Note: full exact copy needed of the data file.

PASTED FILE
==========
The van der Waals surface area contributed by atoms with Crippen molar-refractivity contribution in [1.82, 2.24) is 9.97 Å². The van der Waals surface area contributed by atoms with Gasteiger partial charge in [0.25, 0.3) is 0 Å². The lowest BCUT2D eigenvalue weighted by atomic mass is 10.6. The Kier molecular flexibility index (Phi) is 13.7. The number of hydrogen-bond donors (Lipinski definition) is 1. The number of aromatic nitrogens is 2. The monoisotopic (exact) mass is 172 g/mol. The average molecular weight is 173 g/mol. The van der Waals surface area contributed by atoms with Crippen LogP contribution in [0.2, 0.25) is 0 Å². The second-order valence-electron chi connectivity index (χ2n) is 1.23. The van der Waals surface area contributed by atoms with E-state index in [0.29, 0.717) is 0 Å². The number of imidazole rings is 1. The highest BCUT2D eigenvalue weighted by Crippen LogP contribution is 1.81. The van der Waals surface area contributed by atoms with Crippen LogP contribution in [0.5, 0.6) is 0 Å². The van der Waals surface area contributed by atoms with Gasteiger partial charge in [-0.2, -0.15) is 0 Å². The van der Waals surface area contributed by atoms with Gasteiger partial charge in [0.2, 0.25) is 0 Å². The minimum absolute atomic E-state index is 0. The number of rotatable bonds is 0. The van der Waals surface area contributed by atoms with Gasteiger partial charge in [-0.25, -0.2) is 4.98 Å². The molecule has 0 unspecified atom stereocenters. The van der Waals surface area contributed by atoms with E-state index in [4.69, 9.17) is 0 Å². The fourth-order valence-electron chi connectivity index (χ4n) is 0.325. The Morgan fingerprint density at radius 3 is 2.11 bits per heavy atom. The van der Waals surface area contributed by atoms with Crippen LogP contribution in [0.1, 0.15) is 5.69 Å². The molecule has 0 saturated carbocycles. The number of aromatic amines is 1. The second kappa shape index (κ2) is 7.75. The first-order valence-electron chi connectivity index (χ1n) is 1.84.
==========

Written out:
The van der Waals surface area contributed by atoms with Crippen molar-refractivity contribution in [1.82, 2.24) is 9.97 Å². The van der Waals surface area contributed by atoms with Gasteiger partial charge in [0.25, 0.3) is 0 Å². The lowest BCUT2D eigenvalue weighted by atomic mass is 10.6. The Kier molecular flexibility index (Phi) is 13.7. The number of hydrogen-bond donors (Lipinski definition) is 1. The number of aromatic nitrogens is 2. The monoisotopic (exact) mass is 172 g/mol. The average molecular weight is 173 g/mol. The van der Waals surface area contributed by atoms with Crippen LogP contribution in [0.2, 0.25) is 0 Å². The second-order valence-electron chi connectivity index (χ2n) is 1.23. The van der Waals surface area contributed by atoms with E-state index in [0.29, 0.717) is 0 Å². The number of imidazole rings is 1. The highest BCUT2D eigenvalue weighted by Crippen LogP contribution is 1.81. The van der Waals surface area contributed by atoms with Crippen LogP contribution in [0.5, 0.6) is 0 Å². The van der Waals surface area contributed by atoms with Gasteiger partial charge in [-0.2, -0.15) is 0 Å². The van der Waals surface area contributed by atoms with Gasteiger partial charge in [0.2, 0.25) is 0 Å². The minimum absolute atomic E-state index is 0. The number of rotatable bonds is 0. The van der Waals surface area contributed by atoms with Gasteiger partial charge in [-0.25, -0.2) is 4.98 Å². The molecule has 0 unspecified atom stereocenters. The van der Waals surface area contributed by atoms with E-state index in [4.69, 9.17) is 0 Å². The fourth-order valence-electron chi connectivity index (χ4n) is 0.325. The Morgan fingerprint density at radius 3 is 2.11 bits per heavy atom. The van der Waals surface area contributed by atoms with Crippen LogP contribution in [0.1, 0.15) is 5.69 Å². The molecule has 0 saturated carbocycles. The number of aromatic amines is 1. The second kappa shape index (κ2) is 7.75. The first-order valence-electron chi connectivity index (χ1n) is 1.84.